Letter to White House: Nominate FCC Leaders Who Prioritize Women and Minority Issues

by mmtcbbsj on April 23, 2013

April 23, 2013

President Barack H. Obama
The White House
1600 Pennsylvania Avenue, NW
Washington, DC  20500

Dear Mr. President:

The imminent departures of Federal Communications Commission (FCC) Chairman Julius Genachowski and Commissioner Robert McDowell present your administration with an opportunity to nominate candidates who will assign the highest priority to racial and ethnic minority and women’s participation in the nation’s most influential industries.  The FCC needs leaders committed to reversing the extraordinarily low representation of minorities and women in media and telecom ownership, procurement and employment.

Minority and women’s participation in broadcast ownership is particularly at risk, as they continue to decline rapidly.  A 2009 study by the Minority Media and Telecommunications Council (MMTC) found that minorities owned just 7% of the nation’s 11,000 full power radio stations and 3% of the nation’s full power television stations.  Last year, the Women’s Media Center found that in 2011, women owned fewer than 7% of our nation’s radio stations and television stations.

Much could be done about this:  a coalition of 57 national organizations has on file with the FCC 71 proposals to advance MWBE entrepreneurship and procurement in media and telecom.  Several of these proposals have been pending for more than ten years, and a proposal for incubation of new radio entrants has been pending before the FCC in seven dockets for 23 years.  Former Commissioners Michael Copps and Deborah Taylor Tate have encouraged the FCC to vote – up or down – on the 71 proposals.

The employment market for minorities and women in communications is also rather bleak.  A Radio and Television Digital News Association (RTDNA) 2012 survey reports that minority and women employment in television and radio management and journalism is static and underinclusive.  In 2007, MMTC found that minority employment at non-minority owned, English language radio news departments was statistically zero – about where it was in 1950.  Yet FCC EEO enforcement levels, measured in forfeitures and caseload, are but 2% of their levels during the Clinton administration.

As you know, the Commission oversees industries constituting 1/6 of our economy, creating over 70% of new jobs, and producing our greatest exports.  In the next three years, FCC will be called upon to modernize our telephone systems, rationalize our spectrum policy, and achieve your administration’s goals of universal broadband access, adoption and informed use.  As part of the unprecedented transformation of our economy from the industrial to the digital age, it is imperative that the FCC has leaders firmly committed to delivering first class digital citizenship to all Americans, including historically marginalized populations.  We ask that you appoint such people.  We are pleased to offer your administration our assistance in achieving this objective.


Fifty National Organizations:

Alliance for Community Media
Alliance for Women in Media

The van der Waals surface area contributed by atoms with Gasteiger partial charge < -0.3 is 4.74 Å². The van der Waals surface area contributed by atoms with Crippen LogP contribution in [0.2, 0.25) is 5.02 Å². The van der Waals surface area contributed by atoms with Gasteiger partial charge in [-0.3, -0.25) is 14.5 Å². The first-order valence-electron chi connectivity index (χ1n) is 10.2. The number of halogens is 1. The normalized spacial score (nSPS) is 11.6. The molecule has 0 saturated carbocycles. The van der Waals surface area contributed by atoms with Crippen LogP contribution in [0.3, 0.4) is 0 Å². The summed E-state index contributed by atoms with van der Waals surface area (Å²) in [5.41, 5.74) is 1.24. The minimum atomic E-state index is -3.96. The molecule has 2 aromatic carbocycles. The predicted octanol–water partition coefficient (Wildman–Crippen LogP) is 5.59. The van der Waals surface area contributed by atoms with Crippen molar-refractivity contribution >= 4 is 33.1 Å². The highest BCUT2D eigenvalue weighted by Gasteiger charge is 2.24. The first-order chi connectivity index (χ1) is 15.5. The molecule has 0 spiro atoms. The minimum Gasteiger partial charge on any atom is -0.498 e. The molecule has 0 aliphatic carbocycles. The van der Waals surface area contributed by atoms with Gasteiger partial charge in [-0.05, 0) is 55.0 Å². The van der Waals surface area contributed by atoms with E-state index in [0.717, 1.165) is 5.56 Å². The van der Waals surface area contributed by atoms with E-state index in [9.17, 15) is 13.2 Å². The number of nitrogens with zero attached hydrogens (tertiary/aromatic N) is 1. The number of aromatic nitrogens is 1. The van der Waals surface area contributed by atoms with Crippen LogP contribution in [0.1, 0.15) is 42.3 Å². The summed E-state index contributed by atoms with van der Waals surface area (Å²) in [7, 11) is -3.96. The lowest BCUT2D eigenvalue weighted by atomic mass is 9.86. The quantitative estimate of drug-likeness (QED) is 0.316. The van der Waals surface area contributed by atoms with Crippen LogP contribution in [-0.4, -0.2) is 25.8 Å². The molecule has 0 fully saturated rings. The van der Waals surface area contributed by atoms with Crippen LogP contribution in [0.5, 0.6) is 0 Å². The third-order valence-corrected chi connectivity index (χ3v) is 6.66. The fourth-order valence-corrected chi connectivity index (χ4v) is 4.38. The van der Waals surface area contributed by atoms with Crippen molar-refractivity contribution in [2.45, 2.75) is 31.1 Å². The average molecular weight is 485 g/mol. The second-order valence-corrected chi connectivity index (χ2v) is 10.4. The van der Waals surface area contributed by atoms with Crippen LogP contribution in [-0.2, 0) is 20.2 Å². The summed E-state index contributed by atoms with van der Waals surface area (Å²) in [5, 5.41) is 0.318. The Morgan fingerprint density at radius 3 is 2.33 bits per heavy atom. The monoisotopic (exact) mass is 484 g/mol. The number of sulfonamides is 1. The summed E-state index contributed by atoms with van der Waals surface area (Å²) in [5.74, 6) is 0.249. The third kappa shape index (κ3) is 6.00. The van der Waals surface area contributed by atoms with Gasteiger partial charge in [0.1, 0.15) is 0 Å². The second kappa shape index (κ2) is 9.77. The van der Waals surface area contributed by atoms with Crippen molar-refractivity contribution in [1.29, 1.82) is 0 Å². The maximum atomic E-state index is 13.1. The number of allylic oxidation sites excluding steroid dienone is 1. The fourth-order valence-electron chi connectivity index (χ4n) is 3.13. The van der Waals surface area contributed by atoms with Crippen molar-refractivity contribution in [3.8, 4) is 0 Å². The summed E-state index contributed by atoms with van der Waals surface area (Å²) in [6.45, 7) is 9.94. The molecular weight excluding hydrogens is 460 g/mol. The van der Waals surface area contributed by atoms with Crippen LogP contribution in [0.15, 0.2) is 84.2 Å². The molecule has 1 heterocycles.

American Indians in Film and Television
Asian Pacific American Institute for Congressional Studies
Benton Foundation
Black College Communication Association
Black Entertainment and Sports Lawyers Association
Black Leadership Forum, Inc.
Hispanic Elected Local Officials
International Black Broadcasters Association
Latinos in Information Sciences and Technology Association
Lawyers’ Committee for Civil Rights Under Law
League of United Latin American Citizens
MANA – A National Latina Organization
Minority Media and Telecommunications Council
National Association for Equal Opportunity in Higher Education
National Association of Black County Officials
National Association of Black Elected Legislative Women
National Association of Black Telecommunications Professionals
National Association of Hispanic Publications
National Association of Latino Elected Officials
National Association of Latino Independent Producers
National Association of Multicultural Digital Entrepreneurs
National Bar Association
National Black Caucus of Local Elected Officials
National Black Caucus of State Legislators
National Black College Alumni Hall of Fame Foundation, Inc.
National Black Chamber of Commerce
National Black Farmers Association
National Conference of Black Mayors
National Conference of Puerto Rican Women, Inc.
National Congress of American Indians
National Congress of Black Women, Inc.
National Council of Negro Women
National Hispanic Foundation for the Arts
National Indian Telecommunications Institute
National Korean American Service & Education Consortium
National Newspaper Publishers Association
National Puerto Rican Chamber of Commerce
National Puerto Rican Coalition
Native American Journalists Association
Organization of Chinese Americans
Public Knowledge
Rainbow PUSH Coalition
United Negro College Fund
UNITY: Journalists for Diversity, Inc.
Universal Impact
Vision Maker Media
Women’s Institute for Freedom of the Press

The contact person for this letter is David Honig, President, Minority Media and Telecommunications Council, 3636 16th St. N.W., Suite B-366, Washington, DC  20010, (202) 332-0500; dhonig@crosslink.net.  The organizations signing this letter are nonprofit associations dedicated to promoting communications in the public interests.  This letter reflects the institutional views of the organizations and is not intended to reflect the views of the organizations’ individual officers, directors or advisors.

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